Armchair Treasure Hunts

I came across an interesting article today about an “armchair treasure hunt” in France.

These were really popular around the turn of the century, starting with Masquerade by Kit Williams. Authors would publish a book of pictures and the pictures were supposed to provide clues to locating a buried treasure. Most of the time the “treasure” was a token that could be exchanged for the actual valuable object, as I doubt anyone would want to leave something worth tens of thousands if not hundreds of thousands of dollars laying about. Plus, I’m sure there was the publicity angle of awarding the prize to the lucky winner.

I think I bought a copy of Masquerade and if so I probably still have it around here somewhere. I’m in the middle of a move and the majority of my books are still in boxes but perhaps I’ll find it when I finally get around to unpacking them. I never came close to the answer, which involved drawing a line from the left eye of each character in the picture through the longest digit of its left hand which would then point to a letter on the border. Repeat for the left foot and then right eye to hand/foot and you ended up with an anagram which would point you to the correct location.


The hunt mentioned in the article, On the Trail of the Golden Owl takes place in France, and there is a very complicated backstory involving the still unsolved puzzle. This took me down a Wikipedia rabbit hole where I learned that the person who “won” the Masquerade puzzle cheated, and that there was another game called The Secret that still has outstanding prizes. The Secret was published before Golden Owl but I guess since some of the prizes in The Secret have been found that the claim the Golden Owl is the oldest unsolved hunt is probably valid.

This reminded me of another hunt call A Treasure’s Trove. I never bought the book, but my friend David Somers did. He and classmate Mark Moeglein found a token for a diamond encrusted beetle worth $54,000. As I am an e-mail hoarder I still have the note he sent to me:

I’m having a bit of a Willy Wonka moment and feeling quite like Charlie Bucket. Late Sunday night I solved a sort of visual riddle in a book called a “Treasure’s Trove,” a book for kids and adults that has a real treasure hunt for 12 Jewels worth a total of $1 million dollars. You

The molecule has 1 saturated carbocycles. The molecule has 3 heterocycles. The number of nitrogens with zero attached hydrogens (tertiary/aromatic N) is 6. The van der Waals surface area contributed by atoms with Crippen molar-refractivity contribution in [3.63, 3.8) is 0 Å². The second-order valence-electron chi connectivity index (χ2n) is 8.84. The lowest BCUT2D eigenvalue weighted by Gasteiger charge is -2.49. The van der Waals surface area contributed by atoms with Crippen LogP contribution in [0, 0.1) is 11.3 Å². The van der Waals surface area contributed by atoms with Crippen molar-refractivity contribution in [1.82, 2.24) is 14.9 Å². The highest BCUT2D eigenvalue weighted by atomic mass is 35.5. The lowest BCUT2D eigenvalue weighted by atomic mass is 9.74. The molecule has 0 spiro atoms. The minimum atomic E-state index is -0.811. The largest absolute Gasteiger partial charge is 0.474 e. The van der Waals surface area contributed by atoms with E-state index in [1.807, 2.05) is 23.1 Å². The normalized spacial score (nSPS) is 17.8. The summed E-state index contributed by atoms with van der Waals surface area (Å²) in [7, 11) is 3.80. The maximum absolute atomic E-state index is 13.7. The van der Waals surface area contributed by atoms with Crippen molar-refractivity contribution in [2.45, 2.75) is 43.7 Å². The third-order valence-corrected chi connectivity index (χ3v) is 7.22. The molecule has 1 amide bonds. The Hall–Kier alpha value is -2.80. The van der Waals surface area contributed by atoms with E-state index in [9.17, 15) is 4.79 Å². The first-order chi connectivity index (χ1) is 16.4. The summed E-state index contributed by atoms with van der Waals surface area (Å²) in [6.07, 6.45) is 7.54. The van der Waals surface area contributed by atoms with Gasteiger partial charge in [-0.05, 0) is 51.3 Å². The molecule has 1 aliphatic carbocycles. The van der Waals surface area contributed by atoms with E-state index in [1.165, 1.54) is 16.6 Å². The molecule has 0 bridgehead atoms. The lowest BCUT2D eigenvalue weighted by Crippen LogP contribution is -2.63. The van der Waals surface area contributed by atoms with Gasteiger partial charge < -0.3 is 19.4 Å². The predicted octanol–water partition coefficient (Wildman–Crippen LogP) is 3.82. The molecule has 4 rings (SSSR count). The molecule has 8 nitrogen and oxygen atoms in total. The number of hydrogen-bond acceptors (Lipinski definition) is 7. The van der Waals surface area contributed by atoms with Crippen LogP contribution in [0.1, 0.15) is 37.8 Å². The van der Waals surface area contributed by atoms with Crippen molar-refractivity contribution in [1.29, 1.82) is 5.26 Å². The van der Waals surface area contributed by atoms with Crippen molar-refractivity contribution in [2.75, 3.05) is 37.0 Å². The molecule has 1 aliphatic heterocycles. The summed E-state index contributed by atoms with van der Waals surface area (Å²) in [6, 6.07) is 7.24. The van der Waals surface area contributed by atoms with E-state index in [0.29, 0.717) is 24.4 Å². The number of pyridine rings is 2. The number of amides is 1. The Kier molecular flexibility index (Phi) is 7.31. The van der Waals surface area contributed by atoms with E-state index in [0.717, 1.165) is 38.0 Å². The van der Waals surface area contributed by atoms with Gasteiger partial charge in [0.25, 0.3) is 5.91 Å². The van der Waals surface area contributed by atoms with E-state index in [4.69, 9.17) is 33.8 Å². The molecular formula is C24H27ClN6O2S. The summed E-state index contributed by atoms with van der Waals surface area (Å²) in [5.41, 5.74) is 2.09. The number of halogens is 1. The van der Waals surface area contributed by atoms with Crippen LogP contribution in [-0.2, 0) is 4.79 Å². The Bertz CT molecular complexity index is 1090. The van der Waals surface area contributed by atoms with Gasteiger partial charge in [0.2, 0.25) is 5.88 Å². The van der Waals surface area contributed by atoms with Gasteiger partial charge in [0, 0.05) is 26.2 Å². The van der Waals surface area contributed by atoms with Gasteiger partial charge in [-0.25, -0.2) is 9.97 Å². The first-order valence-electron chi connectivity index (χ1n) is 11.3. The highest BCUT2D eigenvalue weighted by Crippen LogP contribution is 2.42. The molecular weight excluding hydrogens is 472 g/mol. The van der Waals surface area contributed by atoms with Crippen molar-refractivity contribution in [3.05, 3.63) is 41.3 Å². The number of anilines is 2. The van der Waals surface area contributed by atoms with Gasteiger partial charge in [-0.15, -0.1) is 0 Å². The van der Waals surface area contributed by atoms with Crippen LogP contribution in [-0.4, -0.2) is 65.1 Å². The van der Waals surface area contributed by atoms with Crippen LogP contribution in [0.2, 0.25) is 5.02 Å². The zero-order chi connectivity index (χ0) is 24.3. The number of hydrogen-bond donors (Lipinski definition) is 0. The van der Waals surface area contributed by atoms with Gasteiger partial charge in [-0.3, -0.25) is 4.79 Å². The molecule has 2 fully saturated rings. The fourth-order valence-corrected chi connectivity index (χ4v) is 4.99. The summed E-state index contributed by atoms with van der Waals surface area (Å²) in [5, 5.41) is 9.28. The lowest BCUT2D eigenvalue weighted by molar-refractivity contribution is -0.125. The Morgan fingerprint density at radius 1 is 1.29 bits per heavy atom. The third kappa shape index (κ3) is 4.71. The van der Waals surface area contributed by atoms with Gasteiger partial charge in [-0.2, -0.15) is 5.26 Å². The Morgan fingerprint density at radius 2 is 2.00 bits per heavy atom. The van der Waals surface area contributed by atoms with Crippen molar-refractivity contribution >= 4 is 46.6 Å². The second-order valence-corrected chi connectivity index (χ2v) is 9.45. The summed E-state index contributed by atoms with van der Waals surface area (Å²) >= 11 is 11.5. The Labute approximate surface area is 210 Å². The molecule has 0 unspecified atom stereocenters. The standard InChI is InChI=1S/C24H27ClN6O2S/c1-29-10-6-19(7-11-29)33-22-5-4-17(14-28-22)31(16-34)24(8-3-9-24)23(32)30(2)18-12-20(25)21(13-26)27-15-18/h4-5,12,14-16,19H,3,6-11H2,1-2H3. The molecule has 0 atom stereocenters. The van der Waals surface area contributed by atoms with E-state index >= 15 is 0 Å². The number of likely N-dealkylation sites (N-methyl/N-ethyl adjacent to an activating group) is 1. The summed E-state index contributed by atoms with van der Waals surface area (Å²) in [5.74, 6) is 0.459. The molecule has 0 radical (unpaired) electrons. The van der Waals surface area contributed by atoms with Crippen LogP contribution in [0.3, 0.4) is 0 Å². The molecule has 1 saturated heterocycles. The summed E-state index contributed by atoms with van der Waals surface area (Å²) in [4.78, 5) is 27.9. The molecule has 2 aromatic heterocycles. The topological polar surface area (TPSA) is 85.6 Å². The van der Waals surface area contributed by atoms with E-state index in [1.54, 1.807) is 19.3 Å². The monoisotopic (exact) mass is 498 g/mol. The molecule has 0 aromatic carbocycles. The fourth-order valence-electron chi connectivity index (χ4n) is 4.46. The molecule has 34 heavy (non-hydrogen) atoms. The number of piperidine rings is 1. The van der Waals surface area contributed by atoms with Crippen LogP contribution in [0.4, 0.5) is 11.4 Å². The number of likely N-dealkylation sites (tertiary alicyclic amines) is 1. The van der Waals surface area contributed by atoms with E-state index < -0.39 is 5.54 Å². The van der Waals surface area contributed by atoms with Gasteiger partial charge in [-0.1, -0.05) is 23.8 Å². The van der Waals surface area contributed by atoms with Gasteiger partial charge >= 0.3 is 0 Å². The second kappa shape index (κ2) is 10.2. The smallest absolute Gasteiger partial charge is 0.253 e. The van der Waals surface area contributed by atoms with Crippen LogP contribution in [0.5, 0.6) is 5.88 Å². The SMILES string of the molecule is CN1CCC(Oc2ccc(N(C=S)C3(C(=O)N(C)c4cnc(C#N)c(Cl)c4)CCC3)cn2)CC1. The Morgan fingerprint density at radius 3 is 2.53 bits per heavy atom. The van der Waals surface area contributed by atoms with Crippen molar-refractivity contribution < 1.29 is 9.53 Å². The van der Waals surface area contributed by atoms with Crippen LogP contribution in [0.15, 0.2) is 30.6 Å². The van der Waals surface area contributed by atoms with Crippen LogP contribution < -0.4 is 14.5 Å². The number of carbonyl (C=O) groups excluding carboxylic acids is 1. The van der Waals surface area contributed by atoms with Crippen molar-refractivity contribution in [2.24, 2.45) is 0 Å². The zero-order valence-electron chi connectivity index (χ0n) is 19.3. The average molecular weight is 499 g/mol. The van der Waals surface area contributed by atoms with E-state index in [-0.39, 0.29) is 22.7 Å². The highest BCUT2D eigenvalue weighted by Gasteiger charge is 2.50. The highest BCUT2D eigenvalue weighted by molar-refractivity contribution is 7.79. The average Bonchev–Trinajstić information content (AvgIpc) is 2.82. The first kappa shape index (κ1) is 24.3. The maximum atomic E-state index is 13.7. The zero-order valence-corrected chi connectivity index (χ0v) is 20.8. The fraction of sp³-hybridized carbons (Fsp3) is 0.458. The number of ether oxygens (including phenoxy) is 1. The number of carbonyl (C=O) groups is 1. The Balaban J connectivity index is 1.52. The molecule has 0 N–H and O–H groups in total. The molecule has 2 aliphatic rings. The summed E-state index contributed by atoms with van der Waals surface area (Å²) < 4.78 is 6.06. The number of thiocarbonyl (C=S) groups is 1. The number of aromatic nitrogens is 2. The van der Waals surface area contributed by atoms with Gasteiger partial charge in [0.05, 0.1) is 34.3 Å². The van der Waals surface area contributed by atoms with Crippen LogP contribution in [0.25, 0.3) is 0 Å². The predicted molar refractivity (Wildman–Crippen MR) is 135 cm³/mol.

may have seen this on the Today show. Anyway, we just found the 12th token! It can be redeemed for a jewel encrusted beetle valued at over $50K or a lesser amount of cash.

The riddle spelled out the name of an Overlook within the Badlands National Park. I immediately called Mark Moeglein, my best friend from college. His daughter Katie is my goddaughter and I had given her a copy of the book and we had all been doing the puzzles with the kids.  Mark is lives in Oregon and I’m in Boston. We both dropped everything and each raced about 1800 miles from opposite coasts (I drove 560 miles in 7 1/2 hours after my flights). By late Monday night we were both in Wall, S.D. By early Tuesday morning we were at the White River Overlook in the Badlands and quickly found the specific tree that we were looking for. After 15 minutes of searching from the ground with flashlights and lanterns, Mark finally climbed the tree and spotted the token in a knothole 8 ft off the ground.

It is quite amazing that decoding 15 characters (BADLANDSWROVRLK) out of a children’s book set us off on this little adventure. It is even more amazing that we pulled it off without a hitch. We knew exactly which tree to search 1800 miles away. Incredible!

There are a few more details in a Boston Globe article (yoinked from the Wayback Machine).

David was always good at stuff like this (I can remember him winning a radio contest with a much smaller prize back when we were in school together). I, on the other hand, am not good at such things, although the fact that one of the prizes still outstanding in The Secret is probably in North Carolina has piqued my interest (grin).

Sarge (2009-2023)

About 16 years ago my mother-in-law started feeding a pair of feral cats that had taken up residence in her back yard. Fast forward two years and she ended up with well over 20 cats. Understanding exponential growth we decided something needed to be done. Andrea caught the nine kittens, as those would be the most adoptable, and I started a campaign to trap and sterilize the remaining cats.

In order to socialize the kittens, they were first kept in the master bathroom, and then we slowly let them have access to more of the house. We managed to find homes for seven and we decided to keep two of them.